Fresh Thoughts #22: Incident Response: What Most Companies Do & How To Respond

    Newsletter
fire fighters putting out a burning car

Last week a new contact asked the classic question, "What do most companies do in this position?"

So I thought it best to talk about Incident Response.

This week, I'll answer the question directly. And next week, Part 2 will be about the time a teenage girl broke her back and I had to respond… 😬

What Do Most Companies Do in This Position?

Once the shock of a data breach or ransomware attack subsides, everyone starts asking the question…

What do most companies do in this position?

Well. That depends…

Do you have a plan? Has it been practised?

If yes, people slot into place and focus on delivering the plan.

Unfortunately, relatively few companies have a plan. So most companies do the same thing…

It starts with rapid loops of:

  • Has the ____ server been impacted?
  • Should we tell ____ about this?
  • Have you checked ___?

Then it moves into the phase of:

  • Right, so it's impacting these systems, but not those…
  • How do we restart our business?
  • What pieces do we have to rebuild from?

Finally:

  • Ok - it's going to take 2 weeks to rebuild that…
  • That's the priority…
  • We can get our team back on emails and access to shared documents in 3 days.

It may surprise you, but what naturally happens is close to what you should plan to do.

The difference - having a plan reduces the time to take action and the amount of pressure your team feels.

It's easier to decide - Am I going to pay this ransom? - when there isn't a timer counting down in front of you.

How to Respond to an Incident

There are two fundamental reasons to create an incident response plan:

  • to reduce the time your business is offline (and losing money…)
  • to offload stress and decision-making from an incident to a convenient time

But in terms of actions - there are 6 steps:

  1. Preparation: If you plan ahead, you can do the thinking before the incident occurs. What's the board's view on paying ransoms? (We suggest - Don't.) Who needs to be involved? What are the steps to take?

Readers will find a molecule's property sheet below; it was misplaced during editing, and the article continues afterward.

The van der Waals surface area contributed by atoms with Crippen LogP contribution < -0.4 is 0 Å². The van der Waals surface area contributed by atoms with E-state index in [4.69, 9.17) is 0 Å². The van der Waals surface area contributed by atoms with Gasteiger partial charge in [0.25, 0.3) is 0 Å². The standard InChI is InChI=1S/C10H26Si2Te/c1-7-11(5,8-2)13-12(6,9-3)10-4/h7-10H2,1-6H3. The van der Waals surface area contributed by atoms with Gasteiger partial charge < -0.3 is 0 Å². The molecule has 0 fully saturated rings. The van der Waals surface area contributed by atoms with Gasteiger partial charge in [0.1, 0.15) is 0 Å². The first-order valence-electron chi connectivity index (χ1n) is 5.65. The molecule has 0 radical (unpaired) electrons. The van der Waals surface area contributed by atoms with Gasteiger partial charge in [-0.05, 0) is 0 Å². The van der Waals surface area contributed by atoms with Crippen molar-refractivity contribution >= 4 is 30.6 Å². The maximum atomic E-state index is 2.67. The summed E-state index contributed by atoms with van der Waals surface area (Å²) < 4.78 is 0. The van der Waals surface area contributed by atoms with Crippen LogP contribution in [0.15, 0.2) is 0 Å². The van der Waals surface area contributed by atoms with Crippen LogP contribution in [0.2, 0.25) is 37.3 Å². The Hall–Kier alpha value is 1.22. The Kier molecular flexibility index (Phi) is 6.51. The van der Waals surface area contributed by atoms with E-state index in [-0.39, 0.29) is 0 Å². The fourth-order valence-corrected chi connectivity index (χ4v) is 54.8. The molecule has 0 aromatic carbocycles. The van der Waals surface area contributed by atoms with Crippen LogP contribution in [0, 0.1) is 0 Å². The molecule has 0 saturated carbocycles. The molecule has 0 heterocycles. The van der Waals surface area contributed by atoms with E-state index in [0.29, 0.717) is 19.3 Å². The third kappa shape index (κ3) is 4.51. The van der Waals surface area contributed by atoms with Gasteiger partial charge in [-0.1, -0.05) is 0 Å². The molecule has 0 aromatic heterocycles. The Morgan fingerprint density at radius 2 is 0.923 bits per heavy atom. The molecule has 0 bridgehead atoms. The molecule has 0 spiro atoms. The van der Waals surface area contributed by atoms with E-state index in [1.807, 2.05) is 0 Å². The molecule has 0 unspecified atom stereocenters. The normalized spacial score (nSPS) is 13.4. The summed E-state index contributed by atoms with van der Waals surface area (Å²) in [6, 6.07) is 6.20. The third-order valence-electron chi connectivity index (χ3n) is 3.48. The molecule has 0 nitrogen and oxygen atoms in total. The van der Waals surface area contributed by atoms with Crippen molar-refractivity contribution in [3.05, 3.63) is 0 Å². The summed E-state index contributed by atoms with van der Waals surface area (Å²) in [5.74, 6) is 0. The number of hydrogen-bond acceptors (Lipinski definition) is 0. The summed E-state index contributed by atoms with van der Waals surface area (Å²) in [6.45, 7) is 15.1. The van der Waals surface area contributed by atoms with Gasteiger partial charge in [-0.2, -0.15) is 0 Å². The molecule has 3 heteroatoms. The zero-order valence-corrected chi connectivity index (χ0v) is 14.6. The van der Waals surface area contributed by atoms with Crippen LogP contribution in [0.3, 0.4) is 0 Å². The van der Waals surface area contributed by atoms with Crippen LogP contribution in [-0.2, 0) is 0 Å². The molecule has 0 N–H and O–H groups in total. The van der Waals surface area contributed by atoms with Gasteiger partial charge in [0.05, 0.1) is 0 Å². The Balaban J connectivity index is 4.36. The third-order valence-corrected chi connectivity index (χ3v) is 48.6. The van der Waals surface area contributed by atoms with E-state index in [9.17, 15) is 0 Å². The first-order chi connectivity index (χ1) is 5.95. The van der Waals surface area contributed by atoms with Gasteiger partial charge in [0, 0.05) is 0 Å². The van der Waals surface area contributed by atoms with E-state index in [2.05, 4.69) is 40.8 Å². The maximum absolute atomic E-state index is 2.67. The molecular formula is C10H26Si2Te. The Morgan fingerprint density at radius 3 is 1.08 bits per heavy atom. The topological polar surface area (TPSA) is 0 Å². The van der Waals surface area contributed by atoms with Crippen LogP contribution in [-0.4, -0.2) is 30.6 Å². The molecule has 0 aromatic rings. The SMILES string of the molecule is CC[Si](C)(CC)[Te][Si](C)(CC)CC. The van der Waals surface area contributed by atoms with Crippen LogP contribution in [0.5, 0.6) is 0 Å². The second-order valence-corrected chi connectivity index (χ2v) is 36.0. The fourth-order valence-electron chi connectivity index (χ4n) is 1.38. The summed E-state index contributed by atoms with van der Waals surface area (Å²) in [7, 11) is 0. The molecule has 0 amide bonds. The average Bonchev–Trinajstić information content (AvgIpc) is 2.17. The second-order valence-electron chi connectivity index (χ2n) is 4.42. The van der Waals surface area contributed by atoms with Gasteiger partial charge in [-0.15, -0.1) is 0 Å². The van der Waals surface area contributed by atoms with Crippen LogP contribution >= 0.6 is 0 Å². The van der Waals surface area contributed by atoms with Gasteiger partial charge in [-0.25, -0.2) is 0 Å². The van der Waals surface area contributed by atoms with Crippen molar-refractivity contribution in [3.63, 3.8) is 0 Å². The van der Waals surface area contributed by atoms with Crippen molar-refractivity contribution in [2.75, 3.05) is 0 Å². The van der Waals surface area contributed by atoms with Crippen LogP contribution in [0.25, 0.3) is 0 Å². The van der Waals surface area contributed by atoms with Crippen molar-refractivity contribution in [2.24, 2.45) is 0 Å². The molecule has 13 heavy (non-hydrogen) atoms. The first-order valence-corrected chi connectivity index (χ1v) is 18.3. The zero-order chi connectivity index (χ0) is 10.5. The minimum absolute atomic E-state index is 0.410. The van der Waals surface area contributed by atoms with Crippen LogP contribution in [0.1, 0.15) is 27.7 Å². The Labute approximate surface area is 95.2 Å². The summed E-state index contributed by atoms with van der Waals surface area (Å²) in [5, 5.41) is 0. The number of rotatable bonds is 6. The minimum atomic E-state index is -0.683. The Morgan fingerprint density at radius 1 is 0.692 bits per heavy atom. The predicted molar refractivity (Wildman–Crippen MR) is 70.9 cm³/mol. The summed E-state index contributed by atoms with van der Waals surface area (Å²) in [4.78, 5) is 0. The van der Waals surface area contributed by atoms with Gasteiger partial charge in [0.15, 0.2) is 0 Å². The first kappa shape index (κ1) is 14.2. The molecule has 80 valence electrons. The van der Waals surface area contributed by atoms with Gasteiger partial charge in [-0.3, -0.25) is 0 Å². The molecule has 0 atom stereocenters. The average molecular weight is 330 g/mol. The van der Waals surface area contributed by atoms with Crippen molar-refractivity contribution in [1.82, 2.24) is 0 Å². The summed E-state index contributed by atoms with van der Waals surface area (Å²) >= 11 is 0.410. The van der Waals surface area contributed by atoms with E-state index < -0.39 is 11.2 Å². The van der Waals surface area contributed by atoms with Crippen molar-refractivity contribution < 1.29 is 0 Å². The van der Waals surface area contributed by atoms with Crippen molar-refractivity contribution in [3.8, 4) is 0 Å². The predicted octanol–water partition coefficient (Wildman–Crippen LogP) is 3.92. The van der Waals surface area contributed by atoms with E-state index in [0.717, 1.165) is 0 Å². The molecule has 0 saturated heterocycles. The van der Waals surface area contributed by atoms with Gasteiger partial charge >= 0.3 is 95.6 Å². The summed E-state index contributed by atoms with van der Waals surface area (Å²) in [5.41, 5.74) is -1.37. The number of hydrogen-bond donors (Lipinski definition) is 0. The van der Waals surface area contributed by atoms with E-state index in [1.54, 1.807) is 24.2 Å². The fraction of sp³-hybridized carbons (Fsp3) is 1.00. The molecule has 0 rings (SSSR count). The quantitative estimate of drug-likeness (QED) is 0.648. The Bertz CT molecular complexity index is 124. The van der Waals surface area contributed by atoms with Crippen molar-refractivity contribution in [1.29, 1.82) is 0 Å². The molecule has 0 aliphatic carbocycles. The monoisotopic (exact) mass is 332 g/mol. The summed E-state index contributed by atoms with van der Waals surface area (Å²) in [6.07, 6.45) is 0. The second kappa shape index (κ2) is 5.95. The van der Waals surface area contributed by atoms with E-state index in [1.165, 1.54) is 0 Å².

2. Identification: Spotting a data breach or ransomware infection can come from many different places… But who decides that an incident has occurred? How do they get the information to choose?
  3. Containment: The first step in fixing the situation is to get it under control. To contain the spread of the malware. To understand the scope. This step is crucial, and preparation for this step often rests on asset management.
  4. Eradication: How are you going to remove the malware? Is it going to be complicated surgery - investigating the intricate workings of each system and deleting files and processes by hand? Or will it be a restore from the last known good configuration before the incident? This step will likely lead to questions about logging, what “good” looks like, and when backups are captured?
  5. Recovery: Restoring the business to operational capacity…
  6. Lesson's Learned: Plans are great, but experience is better. And experience will tell you that mistakes will be made and changes required. It's better to find this out early, which is why simulations are valuable. Does each person in the team know what to do?

This is not a million miles from what emerges from unplanned events, but it will be a million times less stressful.*

* - not statistically accurate, but....

July 5, 2022
3 Minutes Read

Fresh Thoughts to Your Inbox

Fresh perspectives on cybersecurity every Tuesday. Real stories, analytical insights, and a slash through buzzwords.

We'll never share your email.

Related Reads

Freshsec Logo

Subscribe to Fresh Thoughts

Our weekly newsletter brings you cybersecurity stories and insights. The insights that help you cut through the bull.

We'll never share your email.

Resources

Fresh Security Support

Your Questions

Blog

Legal Bits

Your Privacy

Our Terms

Cookies